AVAST, ME HEARTIES, `TIS TIME TO COME ABOARD FOR A NAP.
There is one thing that every bed-and-breakfast inn I have ever stayed in - good and bad, foreign and domestic - had in common: They were on solid ground.
Time for a change.
Which is what brings me to this red and black tugboat bobbing in the waters of Seattle's Lake Union. It's a b&b, but in this case, that stands for ``bunk and breakfast.''
The M.V. Challenger is a dressed-up old tugboat that has been welcoming guests for more than a decade.
``I think it's the only one in the country,'' says owner Jerry Brown, who acknowledges that there are other boats that welcome guests, but none are tugboats (although a man in Minneapolis is restoring one with the intent of opening it for overnight stays).
He grins. ``I know it's the only b&b in the country that's won (racing) trophies. It's probably the fastest b&b in the country.''
I suddenly envision myself at 2 in the morning aboard a b&b that is racing madly around Lake Union. Not a pretty picture.
But whether it's the only or the fastest tugboat b&b around, the M.V. Challenger is a funky place that kind of fits in with Seattle's quirky ambience - bold red and black inside and out, with a solarium, conversation pit, fireplace and entertainment center. It can sleep 18. (Brown also has two yachts available for rent for a total of 12 rooms.) The galley is always outfitted with fresh coffee, cookies and pretzels, and there are several shelves of videos for guests to choose from and watch on the boat's television.
My quarters are one of the original cabins, a two-bunk affair that is so small you have to go outside to change your mind (that's easy enough - there's also a bright red door that swings open to the deck). Handmade afghans cover the bunks and a teddy bear spreads its arms out in welcome. He holds an M.V. Challenger postcard and packages of M&Ms and peanut-butter-filled crackers. There's a wardrobe and lots of lights for reading. While I have a sink and a mirror, as well as a telephone and a radio, the head (we're talking shipboard lingo here) is down the passageway.
Ship rules are posted by the mirror in my cabin and they're pretty simple. The two most important are: no shoes allowed (you leave them by the front entry) and don't feed the cat - no matter how loudly she demands it. The cat is Tribble, a friendly gray tabby who becomes Chatty Cathy about suppertime.
Speaking of supper, there are plenty of restaurants around the lake and I take advantage of one of them. When I return, the moon is dancing on the rippling water, and I can see the lighted Space Needle just a comfortable walk away.
This is probably not, I can't help but think, what the sailors experienced on this tug. Built in 1944 for the Army Corps of Engineers, it was designed to sail the North Pacific and the Aleutian Islands, but it never got there. It spent time instead hauling cargo to Alaska. In 1985, Jerry Brown, a real estate appraiser and a restaurateur, bought it ``for fun.''
``It's been constant work for eight of the 11 years,'' he chuckles wryly. First, there was the conversion to a b&b, made somewhat easier because of the tug's configuration. ``This was built with all the cabins on the main deck or above,'' Brown says. Several of the cabins were opened up to accommodate queen-size beds; each has two exits. Overhead sprinklers were installed, and there are four security cameras on the boat - although not in private areas.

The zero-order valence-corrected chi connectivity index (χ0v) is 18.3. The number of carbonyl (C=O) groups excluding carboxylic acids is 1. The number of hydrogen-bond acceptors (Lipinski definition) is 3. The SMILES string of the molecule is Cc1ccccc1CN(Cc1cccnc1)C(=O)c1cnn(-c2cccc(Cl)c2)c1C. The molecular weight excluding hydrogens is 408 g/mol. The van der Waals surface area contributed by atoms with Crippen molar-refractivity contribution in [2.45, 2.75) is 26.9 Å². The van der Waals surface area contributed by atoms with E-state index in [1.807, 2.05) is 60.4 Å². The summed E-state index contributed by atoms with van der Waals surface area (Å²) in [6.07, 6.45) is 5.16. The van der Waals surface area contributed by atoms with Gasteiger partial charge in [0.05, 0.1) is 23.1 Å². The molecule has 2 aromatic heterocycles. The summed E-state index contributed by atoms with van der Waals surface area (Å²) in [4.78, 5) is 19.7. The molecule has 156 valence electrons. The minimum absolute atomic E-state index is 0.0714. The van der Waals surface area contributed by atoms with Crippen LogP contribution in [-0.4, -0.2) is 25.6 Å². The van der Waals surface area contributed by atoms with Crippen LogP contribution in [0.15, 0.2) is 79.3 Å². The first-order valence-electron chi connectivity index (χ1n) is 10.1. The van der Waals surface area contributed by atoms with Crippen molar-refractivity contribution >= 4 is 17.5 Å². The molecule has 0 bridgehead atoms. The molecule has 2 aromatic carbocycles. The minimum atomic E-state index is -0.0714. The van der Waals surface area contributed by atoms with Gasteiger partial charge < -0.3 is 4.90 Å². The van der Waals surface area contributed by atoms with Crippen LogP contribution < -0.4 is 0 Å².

Now, it's a matter of maintenance - painting, redecorating, fixing. Brown and his wife, Buffy, live aboard. And with his restaurant background, Brown does much of the cooking. Breakfast is a vast repast served buffet style - fresh fruit, juice, coffee and tea, two egg dishes, one with seafood, pancakes, bacon, sausage and pound cake. Anyone who goes hungry here isn't paying attention.
Several of us cart our breakfast plates to the solarium, where on this Sunday morning, we look out at a still-gray world and an occasional kayak passing by. We talk about the boat, what a nice change it is and how it hardly seems to move.
``It wasn't what I expected,'' says one young woman, who was unsure she could sleep on a rocking boat.
She was not sleepless in Seattle.
B&B Basics Address: M.V. Challenger, 1001 Fairview Ave., Seattle, Wash. 98109.
Phone: (206) 340-1201.
Price range: $59.51-$200 per night, double.
Number of rooms: 12 rooms on three boats, nine with private bath.
House rules: No smoking or shoes indoors; no pets; children by reservation only.
Money matters (credit cards, cancellation policy): Visa, MasterCard, American Express, Diners Club, Discover, personal checks, cash; entire reservation cost not refunded if cancellation is less than 14 days before stay (but a gift certificate good for a year is provided); full refund otherwise.
Check in/check out: 2-8 p.m. / 11 a.m.
Telephones, television: Televisions and VCRs in most of the rooms and the conversation area. Telephones in all rooms; fax available.
SOURCE: Daily News research
2 Photos, Box
Photo: (1) Space is tight in this floating inn.
(2- -Color) The waters of Lake Union lull guests to sleep aboard the M.V. Challenger, a floating inn.
Susanne Hopkins/Daily News
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|Publication:||Daily News (Los Angeles, CA)|
|Date:||Jul 7, 1996|
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